Kelly M. Dermody, Lieff Cabraser Heimann & Bernstein partner (Hillary Jones-Mixon)
SAN FRANCISCO — Turning back the pleas of four Silicon Valley giants, the Ninth Circuit refused Tuesday to intervene in a class action that alleges the companies conspired not to poach each others’ employees.
In a brief order, the court turned down Google, Apple, Intel and Adobe Systems’ petition for interlocutory review of U.S. District Judge Lucy Koh’s order last October certifying a class of some 64,000 employees.
Koh concluded that plaintiffs led by Lieff Cabraser Heimann & Bernstein and the Law Offices of Joseph Saveri presented ample evidence that the tech giants “eliminated a key tool of recruitment, cold calling,” and that the no-poach agreements had a common impact across the entire class of employees.
Intuit, Lucasfilm and Pixar have already settled out for a combined $20 million, which Lieff Cabraser has said is just a small fraction of the exposure.
Backed by the U.S. Chamber of Commerce, the four tech titans—represented by Keker & Van Nest, Jones Day, O’Melveny & Myers and Mayer Brown—argued to the Ninth Circuit that Koh had certified an unwieldy class that doesn’t meet Rule 23 standards under Walmart v. Dukes and other recent Supreme Court decisions.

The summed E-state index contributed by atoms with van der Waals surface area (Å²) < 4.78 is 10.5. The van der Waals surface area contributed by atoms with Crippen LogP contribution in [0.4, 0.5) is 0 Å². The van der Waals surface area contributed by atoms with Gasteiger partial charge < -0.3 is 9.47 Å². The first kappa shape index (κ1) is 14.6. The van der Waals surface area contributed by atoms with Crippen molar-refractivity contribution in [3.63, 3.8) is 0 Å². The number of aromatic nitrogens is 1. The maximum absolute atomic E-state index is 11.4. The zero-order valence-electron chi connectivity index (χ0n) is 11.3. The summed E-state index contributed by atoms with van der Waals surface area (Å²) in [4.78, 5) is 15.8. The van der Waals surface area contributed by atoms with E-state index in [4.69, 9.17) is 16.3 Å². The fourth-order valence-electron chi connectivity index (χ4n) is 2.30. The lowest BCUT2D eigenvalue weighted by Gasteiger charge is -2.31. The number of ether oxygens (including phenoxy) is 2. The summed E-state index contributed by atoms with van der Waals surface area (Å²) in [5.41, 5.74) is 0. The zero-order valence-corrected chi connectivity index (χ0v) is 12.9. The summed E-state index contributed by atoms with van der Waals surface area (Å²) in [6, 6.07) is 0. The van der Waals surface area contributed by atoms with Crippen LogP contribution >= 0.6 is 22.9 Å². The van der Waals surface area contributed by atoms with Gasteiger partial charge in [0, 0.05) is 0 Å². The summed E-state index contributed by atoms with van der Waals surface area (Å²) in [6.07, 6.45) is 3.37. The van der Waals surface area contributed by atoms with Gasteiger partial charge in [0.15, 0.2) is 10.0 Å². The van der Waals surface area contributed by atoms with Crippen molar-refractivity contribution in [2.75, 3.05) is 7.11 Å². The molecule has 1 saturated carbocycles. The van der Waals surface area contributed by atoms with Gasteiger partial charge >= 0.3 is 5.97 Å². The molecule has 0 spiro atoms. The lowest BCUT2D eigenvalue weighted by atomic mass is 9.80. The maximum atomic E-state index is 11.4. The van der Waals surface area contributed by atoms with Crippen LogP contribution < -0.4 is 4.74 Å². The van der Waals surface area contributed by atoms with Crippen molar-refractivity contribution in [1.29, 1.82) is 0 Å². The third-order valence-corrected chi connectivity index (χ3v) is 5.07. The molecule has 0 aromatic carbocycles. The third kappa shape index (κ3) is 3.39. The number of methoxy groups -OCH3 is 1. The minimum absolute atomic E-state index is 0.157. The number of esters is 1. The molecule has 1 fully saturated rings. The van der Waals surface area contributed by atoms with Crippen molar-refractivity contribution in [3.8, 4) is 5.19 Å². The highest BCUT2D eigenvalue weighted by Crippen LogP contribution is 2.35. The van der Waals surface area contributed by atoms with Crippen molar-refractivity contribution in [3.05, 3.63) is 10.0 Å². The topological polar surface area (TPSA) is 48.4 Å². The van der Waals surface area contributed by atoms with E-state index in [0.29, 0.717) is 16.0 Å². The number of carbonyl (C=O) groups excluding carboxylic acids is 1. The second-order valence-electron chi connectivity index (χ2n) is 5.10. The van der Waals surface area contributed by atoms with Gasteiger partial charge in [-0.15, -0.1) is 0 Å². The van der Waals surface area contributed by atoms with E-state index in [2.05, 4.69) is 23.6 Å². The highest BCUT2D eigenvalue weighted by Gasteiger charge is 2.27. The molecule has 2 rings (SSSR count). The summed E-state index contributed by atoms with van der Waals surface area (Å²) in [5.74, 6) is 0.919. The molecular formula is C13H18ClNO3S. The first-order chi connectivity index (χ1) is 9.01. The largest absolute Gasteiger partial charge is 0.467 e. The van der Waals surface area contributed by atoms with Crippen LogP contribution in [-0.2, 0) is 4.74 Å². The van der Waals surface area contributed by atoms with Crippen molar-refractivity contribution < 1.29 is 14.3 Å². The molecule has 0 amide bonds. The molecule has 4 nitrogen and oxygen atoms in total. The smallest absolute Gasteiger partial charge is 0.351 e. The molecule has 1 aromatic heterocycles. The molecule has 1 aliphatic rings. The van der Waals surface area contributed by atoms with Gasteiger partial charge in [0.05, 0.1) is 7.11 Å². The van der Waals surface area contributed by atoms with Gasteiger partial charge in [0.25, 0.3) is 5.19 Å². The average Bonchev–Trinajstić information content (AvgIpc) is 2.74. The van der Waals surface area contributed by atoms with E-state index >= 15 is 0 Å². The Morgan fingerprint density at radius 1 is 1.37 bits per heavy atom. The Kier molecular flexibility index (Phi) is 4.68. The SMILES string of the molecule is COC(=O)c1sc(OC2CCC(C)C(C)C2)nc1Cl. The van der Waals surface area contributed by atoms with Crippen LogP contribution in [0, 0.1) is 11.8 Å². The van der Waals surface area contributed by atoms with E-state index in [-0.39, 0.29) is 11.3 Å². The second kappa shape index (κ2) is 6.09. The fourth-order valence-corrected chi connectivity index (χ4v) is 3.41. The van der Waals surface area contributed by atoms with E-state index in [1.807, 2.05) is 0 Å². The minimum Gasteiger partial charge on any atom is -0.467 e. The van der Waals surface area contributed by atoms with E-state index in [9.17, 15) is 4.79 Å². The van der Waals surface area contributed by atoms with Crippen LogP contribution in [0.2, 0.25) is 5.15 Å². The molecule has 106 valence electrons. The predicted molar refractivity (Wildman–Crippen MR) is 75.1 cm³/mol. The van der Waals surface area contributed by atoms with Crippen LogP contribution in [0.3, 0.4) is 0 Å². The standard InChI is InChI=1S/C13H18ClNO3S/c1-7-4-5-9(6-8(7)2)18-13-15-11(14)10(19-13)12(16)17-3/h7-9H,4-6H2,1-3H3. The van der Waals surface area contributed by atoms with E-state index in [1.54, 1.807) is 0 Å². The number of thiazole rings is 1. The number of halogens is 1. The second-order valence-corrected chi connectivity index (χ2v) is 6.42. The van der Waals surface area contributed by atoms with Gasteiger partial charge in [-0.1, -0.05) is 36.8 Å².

“The certification order rested on the theory that a raise for one or some employees would ‘ripple’ throughout the class, but undisputed evidence shows that each class member’s compensation is determined by highly individualized factors unsuited for classwide adjudication,” they argued.
The U.S. and California Chambers of Commerce, along with the National Association of Manufacturers, filed an amicus curiae brief saying the decision will “dramatically increase their members’ exposure to class action lawsuits.”
But interlocutory review of class certification orders is discretionary at the Ninth Circuit, and the court declined to exercise it. The court provided no explanation other than citing its leading case on class cert orders. It says they will be reviewed only when they effectively sound a “death knell” for the losing party, raise an unsettled issue of law or are “manifestly erroneous.”
Lieff Cabraser partner Kelly Dermody said the order validated the enormous effort—including some 70 depositions and more than a million documents—put forward by her team and Judge Koh. She said she is looking forward to the May 27 trial date.
Will the case really go all the way to trial? “It’s hard to say,” Dermody said. Antitrust litigation is “an area of the law where there have been a lot of trials, so it wouldn’t surprise me.”
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